Git & Github Snippets for Mid-Level UsersProgramming

These are my expanded notes form Peter Bell’s git class at Gilt Group on 3/27/2014. The below should be true for git versions 1.7.9 to 1.9.*. I’d estimate myself as mid-level or beginning-of-mid-level git user. I’ve cloned, I’ve pulled, I’ve pushed, I’ve branched, but I haven’t gone much farther then what I used to do with SVN. I’ve had this lingering feeling like I have a brand new (insert cool sports car here), but I’ve just been driving it at 15 miles an hour on residential roads. Below are some of the things I found particularly useful or interesting in no particular order.

A Metaphor for the Add, Commit, Push Process

When I first moved to git from svn I remember one of the trickier parts to wrap my head around was the need for the three step add, commit, push process. They have this cutesy shopping metaphor, where git add is like putting something in your shopping bag, then git commit is going to the register. I don’t think Peter said this, but my mind couldn’t help but fill in the blank and say git push is when you take it home.

Add and commit both happen locally on your machine. In a perfect world you’d be committing on every significant change and making a log message to reflect that. Pushing is the only time something is truly backed up outside your computer. You should probably be committing 20+ times a day, but pushing something closer to 4.

When and Why To Branch

A branch should be made for solving/updating anything on your project. And what is being solved on that branch should never take longer then a week or two. Think of a branch like you would a ticket in an issue tracker. It’s a solve for a single serving problem. Your master branch should always be fully functional and ready to go to production. Any branch you make should be rebased or merged with all of the conflicts resolved before merging back into master.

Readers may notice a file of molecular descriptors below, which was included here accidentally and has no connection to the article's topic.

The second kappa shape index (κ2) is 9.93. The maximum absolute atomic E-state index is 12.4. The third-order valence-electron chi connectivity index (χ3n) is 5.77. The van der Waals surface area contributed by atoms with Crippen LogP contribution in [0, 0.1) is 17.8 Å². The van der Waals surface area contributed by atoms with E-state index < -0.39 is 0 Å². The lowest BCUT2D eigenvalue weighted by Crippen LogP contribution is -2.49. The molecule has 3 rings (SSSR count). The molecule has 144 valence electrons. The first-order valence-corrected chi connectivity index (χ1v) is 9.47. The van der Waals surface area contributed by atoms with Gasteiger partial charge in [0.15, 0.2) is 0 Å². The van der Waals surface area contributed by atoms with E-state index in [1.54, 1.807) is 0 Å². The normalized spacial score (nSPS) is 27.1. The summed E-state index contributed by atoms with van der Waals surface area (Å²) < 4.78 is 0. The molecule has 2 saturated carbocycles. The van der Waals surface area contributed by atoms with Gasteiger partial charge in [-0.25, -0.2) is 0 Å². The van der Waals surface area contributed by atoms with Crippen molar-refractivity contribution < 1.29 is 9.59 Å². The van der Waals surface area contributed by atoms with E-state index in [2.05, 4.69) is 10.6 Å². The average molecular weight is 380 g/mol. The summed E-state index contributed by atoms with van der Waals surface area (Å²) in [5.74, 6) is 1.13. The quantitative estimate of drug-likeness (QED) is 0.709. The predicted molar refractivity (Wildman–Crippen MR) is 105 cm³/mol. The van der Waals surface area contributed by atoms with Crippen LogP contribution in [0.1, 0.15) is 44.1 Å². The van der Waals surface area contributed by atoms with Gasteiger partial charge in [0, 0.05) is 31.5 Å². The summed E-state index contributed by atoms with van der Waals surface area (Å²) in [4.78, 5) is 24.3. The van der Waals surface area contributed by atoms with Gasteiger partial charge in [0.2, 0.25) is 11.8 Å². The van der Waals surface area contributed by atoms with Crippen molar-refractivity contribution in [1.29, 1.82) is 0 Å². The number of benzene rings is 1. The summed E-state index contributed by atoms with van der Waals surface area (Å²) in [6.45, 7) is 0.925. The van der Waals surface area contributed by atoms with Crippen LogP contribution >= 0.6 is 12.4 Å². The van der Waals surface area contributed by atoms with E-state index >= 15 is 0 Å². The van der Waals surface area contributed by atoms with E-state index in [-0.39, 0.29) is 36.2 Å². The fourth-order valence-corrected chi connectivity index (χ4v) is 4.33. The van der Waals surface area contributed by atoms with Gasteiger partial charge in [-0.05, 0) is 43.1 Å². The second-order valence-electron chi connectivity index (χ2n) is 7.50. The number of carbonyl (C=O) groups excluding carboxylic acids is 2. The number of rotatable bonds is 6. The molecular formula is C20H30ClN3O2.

Aliases

I’ve been annoyed for a while that git commands often weren’t terse enough. If I’d thought about it for two minutes I’d probably of realized there’s a way around it, but I hadn’t really given it any thought. You can make your own custom aliases with git config --global alias.<alias for command> "<command to be aliased>". The most obtuse and probably most interesting one provided us at the lecture gives you a much more exciting log readout with some ascii art branch illustrations git config --global alias.lg "log --oneline --decorate --all --graph". After this run git lg and watch as your co-workers look on with jealous eyes.

Git Add

git add . vs git add -A.

git add . is a standard add all command.

git add -A or git add --all does a smart add all. It uses an algorithm to guess things you might of done and account for them. The easiest example of this is if you renamed a file without using the proper git command. Suppose in your editor you just right clicked “index.html” and renamed it “home.htm”. A normal git add . would think you deleted a file and created a new one, but this command is smart enough to infer what happened.

Undo an Add

Git provides the less-then-intuitive git reset HEAD <filename> to un-stage if you added something by accident.

The Proper Way to Rename a File

git mv <original file name> <new file name>. This is pretty much the same way you’d do it on the mac command line, just throw git infront. The advantage of this is your logs will show what happened.

Branching

git branch will output all your branches and highlight where you’re at.

git checkout <branch name> will move you to another existing branch.

Create a new branch and switch over to it all in one command with git checkout -b <branch name>.

Once you’ve added and committed some things to a new branch and it’s time to push, you need to use git push -u origin <new branch name> to properly push it the first time. After this you can push in the normal fashion.

Rebase VS. Merge

Rebase more or less is a merge, so why use it? The key difference is that rebase brings the head of your branch to the head of the master branch and applies all the edits you have made after the head of the master branch. In a way you are re-writing history. Merge is what I think most of us are used to where the two histories remain intact and the merge edits occur in a historically accurate way.